"If you want to send a message, try' Western Union," said Frank Capra, a Christian who made hugely popular mainstream films. Film excels at metaphor—forging a connection between dissimilar objects or themes. It doesn't fare as well with text messaging. Show, don't tell, is the rule of cinema. Christians, however, can't seem to resist the prospect of using film as a high-tech flannel board. The result is more akin to propaganda than art, and propaganda has a nasty habit of hardening hearts.

Though Places in the Heart is a metaphor for the kingdom of heaven, nowhere is this notion communicated overtly. It is suggested through the film's system of metaphors and reinforced by its enigmatic ending. This is yet another reason non-Christians make the best Christian films: they understand that cinema is an art form of symbol and metaphor.

Jesus began many of his parables with the phrase, "The kingdom of God is like ..." (He used this construct twelve times in the Gospel of Matthew alone.) In the book All the Parables of the Bible, Herbert Lockyer explains, "Because of His infinity, God had to condescend to those things with which man was familiar in order to convey the sublime revelation of His will." Jesus's parables allowed his audience to understand heavenly principles in earthly terms. He would even respond to questions with parables—instead of stating the answer outright, he would allow his audience to make the connections themselves. Jesus also knew that the things of heaven are too large to be fully grasped by the human mind. They are mysteries, in the classic sense of the word, and can only be hinted at through symbols and metaphors.

Christian filmmakers seem to dislike mystery. Rather than using Jesus's construct, "The kingdom of God is like ... ," their films often proclaim, "The kingdom of God is." Nothing is left to the imagination. Audiences are not allowed to make their own connections; they are told what to think. In his book True Believers Don't Ask Why, John Fischer characterizes this attitude as: "Jesus is the answer; therefore nothing can be left unanswered." This approach, no matter how sincere, rings false to audiences and leaves them feeling manipulated. That's why movies like Left Behind, which try to convince audiences of the truth, instead leave them tittering. Anthony Breznican of the Associated Press described it as "a weak proselytizing device masquerading as a movie." The National Review's Rod Dreher called it the "Gospel According to Ned Flanders." As long as people of faith are more concerned with messages than metaphors, they are doomed to make bad films.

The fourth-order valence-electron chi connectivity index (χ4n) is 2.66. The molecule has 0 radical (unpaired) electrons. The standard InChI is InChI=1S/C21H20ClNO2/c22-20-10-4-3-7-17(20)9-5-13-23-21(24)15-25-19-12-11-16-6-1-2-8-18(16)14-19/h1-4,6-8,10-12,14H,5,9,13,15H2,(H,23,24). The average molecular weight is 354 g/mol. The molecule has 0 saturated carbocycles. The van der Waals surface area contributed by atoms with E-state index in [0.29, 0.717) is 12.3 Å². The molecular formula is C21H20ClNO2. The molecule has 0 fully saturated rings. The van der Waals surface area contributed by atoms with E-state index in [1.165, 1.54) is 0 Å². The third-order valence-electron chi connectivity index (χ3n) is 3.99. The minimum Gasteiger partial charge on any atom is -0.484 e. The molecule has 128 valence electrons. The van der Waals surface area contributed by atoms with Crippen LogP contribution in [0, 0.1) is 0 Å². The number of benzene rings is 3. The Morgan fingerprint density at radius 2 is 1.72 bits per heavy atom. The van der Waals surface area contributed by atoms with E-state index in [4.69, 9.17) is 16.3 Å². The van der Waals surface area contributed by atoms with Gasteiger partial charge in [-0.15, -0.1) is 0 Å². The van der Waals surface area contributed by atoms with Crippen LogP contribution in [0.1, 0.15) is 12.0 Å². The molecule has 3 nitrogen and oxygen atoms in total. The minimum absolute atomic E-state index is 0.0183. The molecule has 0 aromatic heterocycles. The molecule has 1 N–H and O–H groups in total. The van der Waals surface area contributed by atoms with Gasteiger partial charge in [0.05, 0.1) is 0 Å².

... and ...

From Places in the Heart to The Apostle to Dead Man Walking, secular filmmakers have continually shamed us by treating Christian themes and subject matter with grace and depth, while our filmmakers have been too busy making apocalyptic schlock to notice. If we, as a community, can embrace and learn from what non-Christians are doing with the art form, then perhaps our next generation of filmmakers will be different. They will have to learn to make films for the mainstream, to embrace metaphor and eschew propaganda, and to be more objective observers—to wrestle with tough questions and to portray sin as it really is. If they do not, we will continue to be scandalized by the fact that heathens make the best Christian films.